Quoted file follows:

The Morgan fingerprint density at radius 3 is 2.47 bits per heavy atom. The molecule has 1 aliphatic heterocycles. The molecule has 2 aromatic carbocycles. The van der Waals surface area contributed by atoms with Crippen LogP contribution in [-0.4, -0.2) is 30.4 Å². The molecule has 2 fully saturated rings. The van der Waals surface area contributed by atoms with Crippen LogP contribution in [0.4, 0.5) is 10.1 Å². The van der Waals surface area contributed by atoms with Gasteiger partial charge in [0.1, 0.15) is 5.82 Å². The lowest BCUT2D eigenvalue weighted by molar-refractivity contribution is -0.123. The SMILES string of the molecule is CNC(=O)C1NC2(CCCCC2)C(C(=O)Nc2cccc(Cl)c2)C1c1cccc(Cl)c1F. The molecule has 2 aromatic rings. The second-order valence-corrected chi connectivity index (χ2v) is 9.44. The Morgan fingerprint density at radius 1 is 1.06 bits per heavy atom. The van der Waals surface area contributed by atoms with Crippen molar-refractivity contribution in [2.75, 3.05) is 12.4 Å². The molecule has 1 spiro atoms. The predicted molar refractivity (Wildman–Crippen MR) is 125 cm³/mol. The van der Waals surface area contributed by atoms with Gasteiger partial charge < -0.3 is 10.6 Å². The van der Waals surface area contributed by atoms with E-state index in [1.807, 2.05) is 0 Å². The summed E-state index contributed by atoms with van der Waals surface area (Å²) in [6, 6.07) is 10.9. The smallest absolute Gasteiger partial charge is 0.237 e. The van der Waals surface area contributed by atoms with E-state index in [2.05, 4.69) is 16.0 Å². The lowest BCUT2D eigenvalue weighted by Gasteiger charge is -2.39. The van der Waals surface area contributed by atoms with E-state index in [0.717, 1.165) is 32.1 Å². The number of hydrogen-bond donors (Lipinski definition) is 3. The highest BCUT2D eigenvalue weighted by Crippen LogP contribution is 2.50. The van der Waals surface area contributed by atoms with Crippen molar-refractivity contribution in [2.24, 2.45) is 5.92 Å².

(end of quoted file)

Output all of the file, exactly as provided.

The Morgan fingerprint density at radius 3 is 2.47 bits per heavy atom. The molecule has 1 aliphatic heterocycles. The molecule has 2 aromatic carbocycles. The van der Waals surface area contributed by atoms with Crippen LogP contribution in [-0.4, -0.2) is 30.4 Å². The molecule has 2 fully saturated rings. The van der Waals surface area contributed by atoms with Crippen LogP contribution in [0.4, 0.5) is 10.1 Å². The van der Waals surface area contributed by atoms with Gasteiger partial charge in [0.1, 0.15) is 5.82 Å². The lowest BCUT2D eigenvalue weighted by molar-refractivity contribution is -0.123. The SMILES string of the molecule is CNC(=O)C1NC2(CCCCC2)C(C(=O)Nc2cccc(Cl)c2)C1c1cccc(Cl)c1F. The molecule has 2 aromatic rings. The second-order valence-corrected chi connectivity index (χ2v) is 9.44. The Morgan fingerprint density at radius 1 is 1.06 bits per heavy atom. The van der Waals surface area contributed by atoms with Crippen molar-refractivity contribution in [2.75, 3.05) is 12.4 Å². The molecule has 1 spiro atoms. The predicted molar refractivity (Wildman–Crippen MR) is 125 cm³/mol. The van der Waals surface area contributed by atoms with Gasteiger partial charge < -0.3 is 10.6 Å². The van der Waals surface area contributed by atoms with E-state index in [1.807, 2.05) is 0 Å². The summed E-state index contributed by atoms with van der Waals surface area (Å²) in [6, 6.07) is 10.9. The smallest absolute Gasteiger partial charge is 0.237 e. The van der Waals surface area contributed by atoms with E-state index in [2.05, 4.69) is 16.0 Å². The lowest BCUT2D eigenvalue weighted by Gasteiger charge is -2.39. The van der Waals surface area contributed by atoms with E-state index in [0.717, 1.165) is 32.1 Å². The number of hydrogen-bond donors (Lipinski definition) is 3. The highest BCUT2D eigenvalue weighted by Crippen LogP contribution is 2.50. The van der Waals surface area contributed by atoms with Crippen molar-refractivity contribution in [2.24, 2.45) is 5.92 Å².